Friday, September 17, 2010

Tea Party Zeitgeist

Peggy Noonan takes a stab at explaining the Tea Party movement today. She does as good a job as anyone so far, illustrating how individual voters became so frustrated with their tepid GOP representation that they struck out on their own.

The Tea Party has no central leadership, despite the best efforts of Sarah Palin and Dick Armey. And it has massive "sympathy" from the electorate; Noonan cites the statistics that while a full 20% of voters identify as "Tea Party members", more than half of voters "favor" the Tea Party. More than half! That bodes well for Sharron Angle, Christine O'Donnell, and others who are being praised - and tarred - as Tea Partiers.


Mr. Dough said...

Chops, I have been thinking about the strategy of those opposed to the Tea Party movement to paint the latter's sympathists as "extremists"; I think that is the strategy we will see played out in left-leaning talking points in coming days. I'm not sure that's such a good strategy in light of the acceptance you noted above. Especially considering the positive connotations of the term "extreme" in modern American jargon:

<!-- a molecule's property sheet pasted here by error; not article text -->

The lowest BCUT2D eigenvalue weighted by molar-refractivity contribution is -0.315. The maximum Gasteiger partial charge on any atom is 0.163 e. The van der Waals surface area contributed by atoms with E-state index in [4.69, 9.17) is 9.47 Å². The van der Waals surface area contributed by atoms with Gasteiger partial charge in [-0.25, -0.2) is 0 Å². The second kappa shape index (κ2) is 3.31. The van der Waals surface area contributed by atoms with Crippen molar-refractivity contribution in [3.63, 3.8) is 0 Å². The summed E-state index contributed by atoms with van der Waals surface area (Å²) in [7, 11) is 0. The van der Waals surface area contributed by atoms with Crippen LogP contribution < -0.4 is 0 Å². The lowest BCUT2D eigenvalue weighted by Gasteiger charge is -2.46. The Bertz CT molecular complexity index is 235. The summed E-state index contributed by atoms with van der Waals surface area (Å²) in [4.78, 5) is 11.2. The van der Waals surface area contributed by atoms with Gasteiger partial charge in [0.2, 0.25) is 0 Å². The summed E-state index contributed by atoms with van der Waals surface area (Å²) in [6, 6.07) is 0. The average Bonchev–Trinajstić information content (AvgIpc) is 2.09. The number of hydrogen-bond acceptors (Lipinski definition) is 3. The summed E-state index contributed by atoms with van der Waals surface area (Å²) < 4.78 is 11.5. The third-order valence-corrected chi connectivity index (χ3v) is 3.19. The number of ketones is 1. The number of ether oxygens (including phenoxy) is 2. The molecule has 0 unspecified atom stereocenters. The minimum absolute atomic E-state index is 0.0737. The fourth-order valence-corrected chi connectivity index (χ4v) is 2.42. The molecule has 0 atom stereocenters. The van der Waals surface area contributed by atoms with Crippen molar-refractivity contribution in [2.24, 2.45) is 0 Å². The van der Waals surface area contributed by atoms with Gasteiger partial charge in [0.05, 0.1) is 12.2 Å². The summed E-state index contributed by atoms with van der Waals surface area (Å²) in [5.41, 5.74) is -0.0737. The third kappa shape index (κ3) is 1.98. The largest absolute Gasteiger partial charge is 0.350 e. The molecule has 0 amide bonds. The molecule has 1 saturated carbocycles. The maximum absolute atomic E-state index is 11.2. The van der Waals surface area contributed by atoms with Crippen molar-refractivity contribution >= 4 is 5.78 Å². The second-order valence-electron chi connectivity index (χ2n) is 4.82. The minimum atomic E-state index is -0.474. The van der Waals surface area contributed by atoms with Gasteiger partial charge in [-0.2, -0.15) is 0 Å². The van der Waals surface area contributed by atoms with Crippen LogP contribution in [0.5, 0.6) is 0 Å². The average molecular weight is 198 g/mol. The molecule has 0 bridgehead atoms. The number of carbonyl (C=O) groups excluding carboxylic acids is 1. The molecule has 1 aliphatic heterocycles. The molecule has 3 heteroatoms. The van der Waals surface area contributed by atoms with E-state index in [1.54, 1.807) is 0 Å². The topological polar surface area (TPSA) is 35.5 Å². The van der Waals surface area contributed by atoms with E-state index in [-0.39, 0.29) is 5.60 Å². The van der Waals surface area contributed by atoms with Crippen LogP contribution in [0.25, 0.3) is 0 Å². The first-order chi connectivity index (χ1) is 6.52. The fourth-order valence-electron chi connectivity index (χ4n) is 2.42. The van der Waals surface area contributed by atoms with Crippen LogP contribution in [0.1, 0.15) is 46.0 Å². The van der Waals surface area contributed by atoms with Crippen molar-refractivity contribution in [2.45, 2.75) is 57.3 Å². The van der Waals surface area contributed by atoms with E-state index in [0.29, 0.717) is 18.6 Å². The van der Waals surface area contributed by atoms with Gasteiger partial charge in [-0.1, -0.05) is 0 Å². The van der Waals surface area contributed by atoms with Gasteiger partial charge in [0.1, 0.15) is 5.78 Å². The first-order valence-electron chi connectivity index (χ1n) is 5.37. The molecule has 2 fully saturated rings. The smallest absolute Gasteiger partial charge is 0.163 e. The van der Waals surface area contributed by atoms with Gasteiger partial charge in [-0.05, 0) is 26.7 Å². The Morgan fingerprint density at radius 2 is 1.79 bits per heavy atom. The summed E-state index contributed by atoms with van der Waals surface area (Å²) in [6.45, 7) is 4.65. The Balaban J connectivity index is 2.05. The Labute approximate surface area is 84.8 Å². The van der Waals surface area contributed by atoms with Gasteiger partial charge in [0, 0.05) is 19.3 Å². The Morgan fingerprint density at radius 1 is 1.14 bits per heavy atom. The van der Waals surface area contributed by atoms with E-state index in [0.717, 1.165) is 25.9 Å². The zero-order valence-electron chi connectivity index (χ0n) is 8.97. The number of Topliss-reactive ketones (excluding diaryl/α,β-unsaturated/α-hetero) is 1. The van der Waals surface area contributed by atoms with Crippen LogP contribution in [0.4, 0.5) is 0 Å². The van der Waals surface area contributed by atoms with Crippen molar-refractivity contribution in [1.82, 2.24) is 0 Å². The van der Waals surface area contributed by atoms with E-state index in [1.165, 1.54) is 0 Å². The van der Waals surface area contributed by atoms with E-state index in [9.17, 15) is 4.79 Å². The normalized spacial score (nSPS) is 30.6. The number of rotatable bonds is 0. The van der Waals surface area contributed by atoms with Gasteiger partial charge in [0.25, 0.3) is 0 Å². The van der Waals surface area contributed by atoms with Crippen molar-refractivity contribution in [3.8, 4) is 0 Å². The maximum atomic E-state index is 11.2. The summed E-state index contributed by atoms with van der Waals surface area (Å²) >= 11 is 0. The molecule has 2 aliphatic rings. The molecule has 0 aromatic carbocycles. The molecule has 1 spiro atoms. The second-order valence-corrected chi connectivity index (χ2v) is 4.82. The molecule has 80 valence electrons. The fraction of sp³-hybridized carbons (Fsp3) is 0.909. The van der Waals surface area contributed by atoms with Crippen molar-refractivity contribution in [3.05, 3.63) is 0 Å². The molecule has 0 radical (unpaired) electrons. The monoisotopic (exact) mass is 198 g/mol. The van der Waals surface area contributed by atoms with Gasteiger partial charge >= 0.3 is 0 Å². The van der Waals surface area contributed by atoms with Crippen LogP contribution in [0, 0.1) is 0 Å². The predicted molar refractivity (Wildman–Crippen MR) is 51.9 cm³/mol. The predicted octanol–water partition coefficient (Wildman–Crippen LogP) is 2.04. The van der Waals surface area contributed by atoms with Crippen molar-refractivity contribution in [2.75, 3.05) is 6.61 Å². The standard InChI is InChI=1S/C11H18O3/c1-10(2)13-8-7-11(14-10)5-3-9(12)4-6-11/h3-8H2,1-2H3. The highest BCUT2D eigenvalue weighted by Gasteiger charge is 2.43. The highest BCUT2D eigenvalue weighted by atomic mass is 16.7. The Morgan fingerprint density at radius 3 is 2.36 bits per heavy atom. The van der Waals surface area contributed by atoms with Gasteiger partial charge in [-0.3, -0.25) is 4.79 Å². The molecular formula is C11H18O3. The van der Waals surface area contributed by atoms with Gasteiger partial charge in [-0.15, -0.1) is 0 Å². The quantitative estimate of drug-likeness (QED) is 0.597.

- Extreme Sports
- Extreme Programming
- Extreme Chocolate Milk
- Extreme Makeover...
- Extreme Fitness
- Extreme just about anything else people do.

Maybe Americans are extreme people, or at least like to think of themselves that way.

BTW it would be interesting to track the frequency of use of the word "extremist" in our various news organs over the next couple months, kind of like you did with the number of gogle hits on various candidates prior to the last presidential election.

Chops said...

Ooh, that would be an interesting phenomenon. I'm afraid we might have already passed the key milestones (Tea Party candidates winning important primaries), but I'll give it thought.

Chops said...

Also: putting the >50% favorability rating of the Tea Party in context, just 29% of Americans have a favorable opinion of Sarah Palin.

Carol L. Douglas said...

Mr. Dough also pointed out to me that “reactionary” means “of, relating to, or characterized by reaction, esp against radical political or social change.” It has come to be associated with conservatism, but in today’s instance, who is the reactionary?